Stephanie, of Jacksonville, Florida, has struggled with depression since she was a child. But in 2012, her mental health took a turn for the worse and her mood swings started to create conflict with her husband, Jerome. “At that time, I didn’t know what was going on. I would get angry for no apparent reason,” says Stephanie, whose last name has been withheld for her privacy.
At first, Stephanie was diagnosed with bipolar disorder, but when she found another doctor who took the time to complete a thorough evaluation, she learned the true culprit was borderline personality disorder (BPD), which she was diagnosed with six months later.
The Challenges of Having a Partner or Spouse Diagnosed With BPD
Borderline personality disorder (BPD) is a mental illness that can cause affected individuals to have a negative self-image, make risky or impulsive choices, engage in self-harming behaviors, and have intense emotions and mood swings. Also, BPD, which is likely caused by a mix of environmental factors, brain activity, and genetics, can lead people to have trouble empathizing with others’ feelings and fear that they will be abandoned by their loved ones. (1)
It goes without saying that these symptoms can create a perfect storm for a tumultuous relationship that in some cases may prove destructive.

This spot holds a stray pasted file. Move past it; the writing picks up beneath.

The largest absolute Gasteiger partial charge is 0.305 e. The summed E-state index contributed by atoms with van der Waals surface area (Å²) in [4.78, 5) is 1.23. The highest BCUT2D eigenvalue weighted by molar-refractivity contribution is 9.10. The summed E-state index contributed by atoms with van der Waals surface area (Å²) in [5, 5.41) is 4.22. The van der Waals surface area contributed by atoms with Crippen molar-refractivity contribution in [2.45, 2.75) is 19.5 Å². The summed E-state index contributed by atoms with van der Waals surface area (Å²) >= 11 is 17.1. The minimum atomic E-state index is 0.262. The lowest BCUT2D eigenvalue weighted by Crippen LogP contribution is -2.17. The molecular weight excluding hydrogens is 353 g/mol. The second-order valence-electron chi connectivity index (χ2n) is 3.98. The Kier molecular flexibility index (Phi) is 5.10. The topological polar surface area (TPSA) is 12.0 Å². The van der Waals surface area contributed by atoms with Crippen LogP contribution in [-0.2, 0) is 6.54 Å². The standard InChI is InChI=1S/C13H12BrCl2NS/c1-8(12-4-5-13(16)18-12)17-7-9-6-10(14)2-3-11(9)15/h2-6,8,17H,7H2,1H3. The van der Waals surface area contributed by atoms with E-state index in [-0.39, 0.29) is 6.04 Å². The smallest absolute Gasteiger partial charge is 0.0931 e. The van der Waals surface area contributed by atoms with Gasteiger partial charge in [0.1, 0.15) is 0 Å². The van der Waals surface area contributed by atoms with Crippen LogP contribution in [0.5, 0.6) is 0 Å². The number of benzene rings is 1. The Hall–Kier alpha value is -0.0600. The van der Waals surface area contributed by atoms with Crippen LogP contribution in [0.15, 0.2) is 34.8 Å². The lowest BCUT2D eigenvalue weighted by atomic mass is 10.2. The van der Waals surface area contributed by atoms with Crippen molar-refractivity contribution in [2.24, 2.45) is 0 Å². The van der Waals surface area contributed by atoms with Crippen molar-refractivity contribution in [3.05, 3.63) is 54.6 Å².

In September 2018,?SNL?comedian Pete Davidson, who has been open about his struggles with BPD, said he had been concerned his diagnosis would prevent him from having a healthy relationship before getting together with then-fiancée?Ariana?Grande. “I was [afraid it could ruin relationships] until I met her,” he said, according to People. “I just think we are supposed to be together.” But in October 2018, TMZ?broke the news that Davidson and Grande?called off their engagement and broke up.
As of that month, the pair hadn't confirmed the cause of their split. But the truth is “it is challenging to be in a relationship with somebody who has BPD because one of the hallmarks is this fear of real or fantasy abandonment,” says Gail Saltz, MD, clinical associate professor of psychiatry at the NewYork Presbyterian Hospital Weill-Cornell School of Medicine in New York City.
That fear of abandonment can lead people with BPD to mistrust their partner. A study published in the journal Personality Disorders: Theory, Research, and Treatment found that after talking to their spouses about personal fears and possible reasons their relationship might end, women with BPD experienced a lower perception of trustworthiness in their spouse compared with women without BPD. (2)
For the person with BPD to manage the demands, closeness, and vulnerability of the relationship with his or her partner, “they have to work harder than other people at allowing themselves to choose to trust that person,” says Elizabeth Ochoa, PhD, chief psychologist at Mount Sinai Beth Israel in New York City.
The instability and unpredictability of the relationship itself can cause the partner without BPD to have trust issues as well.
For Stephanie, fear of abandonment was a familiar feeling from childhood. When she was a teenager, she says, her parents divorced, moved away, and left her and her brother on their own. With Jerome, Stephanie says those fears would also surface. “I always felt if he was going to go out, he would do something or find somebody better,” Stephanie says.
Unfortunately, that fear was realized when, while Stephanie was pregnant with one of their children, Jerome had an extramarital affair, further exacerbating her abandonment and trust issues. “I’m still dealing with it,” she says.